This time I've started by drawing up a list of things that we'd like to do, including things that we already have booked - a circus skills workshop and a story telling session at one of the local theatres. Now I'll look at slotting them into a plan. Nothing (bar the events I've booked) is set in stone, and we can change them depending on the weather, other plans that might come up, illness, mood etc.

I have been known to make up proper packs, with instructions and everything needed for a certain activity - science experiments, crafts, recipes. I made them all in one go, so when it came to the holidays, I could just pull out an activity with very little preparation.

Anal - possibly. Control freakish - almost certainly. Essential to my sanity - abso-bloody-lutely!

If you're interested, I have Pinterest boards set up and regularly add to them when I find things my kids might like:
Kids games and activities
Kids crafts
Kids cooking
And lots of other things I think my kids might like...

Mini? More like a Lamborghini!

Things are bad here right now.

I'm now on anti-depressants, and I'm pleased to say that at the moment they are at least taking the edge off of the all consuming black thoughts. Those black thoughts have been very very dark at times, and it's scared me. I have been on such tablets several times before, but this time has been different. Because of the way my dad died, these dark thoughts feel terrifying. I know that I'm lucky...lucky is that the right word? Probably not, but I was able to go to my doctor, share my feelings and thoughts and get help - dad didn't, so that already puts me in a different place to him. But I feel vulnerable,  and when those dark thoughts are there, my vulnerability allows them to seep deep into every waking thought.
I have been unable to drive on my own, for fear of what I might do whilst in the car. I'm OK with the children in the car, my strong mother's protective instinct kicks in and the incessant chatter of my three year old protects me from thinking - drowning out the dark with talk of princesses, fairies and daffodils, but when I'm on my own, it's different.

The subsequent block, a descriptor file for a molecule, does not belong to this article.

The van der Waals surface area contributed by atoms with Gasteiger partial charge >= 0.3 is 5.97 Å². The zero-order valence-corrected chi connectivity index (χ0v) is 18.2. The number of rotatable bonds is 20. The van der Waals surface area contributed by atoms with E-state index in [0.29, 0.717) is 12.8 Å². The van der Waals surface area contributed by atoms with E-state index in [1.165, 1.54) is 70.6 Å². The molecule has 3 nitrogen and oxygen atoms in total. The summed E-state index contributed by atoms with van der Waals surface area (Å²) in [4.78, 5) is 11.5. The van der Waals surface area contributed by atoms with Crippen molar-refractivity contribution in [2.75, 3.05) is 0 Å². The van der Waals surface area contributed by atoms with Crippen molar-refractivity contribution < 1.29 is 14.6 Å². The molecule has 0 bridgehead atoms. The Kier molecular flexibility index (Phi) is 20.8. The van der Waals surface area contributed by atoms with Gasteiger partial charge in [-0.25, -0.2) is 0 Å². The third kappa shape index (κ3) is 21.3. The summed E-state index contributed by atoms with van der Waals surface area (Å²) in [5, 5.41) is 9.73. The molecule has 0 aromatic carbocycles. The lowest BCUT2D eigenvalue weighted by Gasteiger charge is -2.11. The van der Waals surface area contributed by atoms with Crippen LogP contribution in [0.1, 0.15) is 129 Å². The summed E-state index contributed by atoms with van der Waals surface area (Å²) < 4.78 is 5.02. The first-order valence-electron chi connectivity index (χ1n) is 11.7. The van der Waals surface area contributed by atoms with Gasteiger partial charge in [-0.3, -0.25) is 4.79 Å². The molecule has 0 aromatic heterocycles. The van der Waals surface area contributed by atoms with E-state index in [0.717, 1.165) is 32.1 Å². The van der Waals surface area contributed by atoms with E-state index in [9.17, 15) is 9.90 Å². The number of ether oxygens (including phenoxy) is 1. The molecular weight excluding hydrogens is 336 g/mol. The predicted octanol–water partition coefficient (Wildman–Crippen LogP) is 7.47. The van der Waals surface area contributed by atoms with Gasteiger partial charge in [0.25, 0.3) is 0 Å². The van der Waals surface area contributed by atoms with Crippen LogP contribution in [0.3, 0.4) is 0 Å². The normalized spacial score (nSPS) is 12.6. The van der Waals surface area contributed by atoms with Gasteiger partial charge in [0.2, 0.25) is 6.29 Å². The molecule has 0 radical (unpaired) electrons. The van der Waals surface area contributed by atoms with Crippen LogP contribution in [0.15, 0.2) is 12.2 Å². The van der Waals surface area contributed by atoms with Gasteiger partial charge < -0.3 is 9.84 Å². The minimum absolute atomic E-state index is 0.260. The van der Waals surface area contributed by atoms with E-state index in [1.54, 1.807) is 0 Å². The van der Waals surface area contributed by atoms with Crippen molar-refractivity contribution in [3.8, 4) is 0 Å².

We've finally had a referral to a child psychiatrist after Mini reported voices in his head telling him to
do bad things. Luckily the psychiatrist feels it's not psychotic, but a typical attachment based reaction. After a long talk, where we ran out of time, it seems that Mini appears to have what the psych referred to as a 'coercive pattern'. He's either angry, comfort seeking or fearful most of the time, but displays each one of those in the same way, and so it's super super difficult for us to read him at any time. Timing will be crucial, and the next step is to get some more support on timing and attunement. It was comforting to hear that we are not causing any of these issues, we're not making them worse, and it seems that we're unlikely to make things any better right now. This pattern is a sticky one, hard to get out of, but it is possible, and our journey will be a long, rocky one. All the work on attunement we've done before is great, but not enough.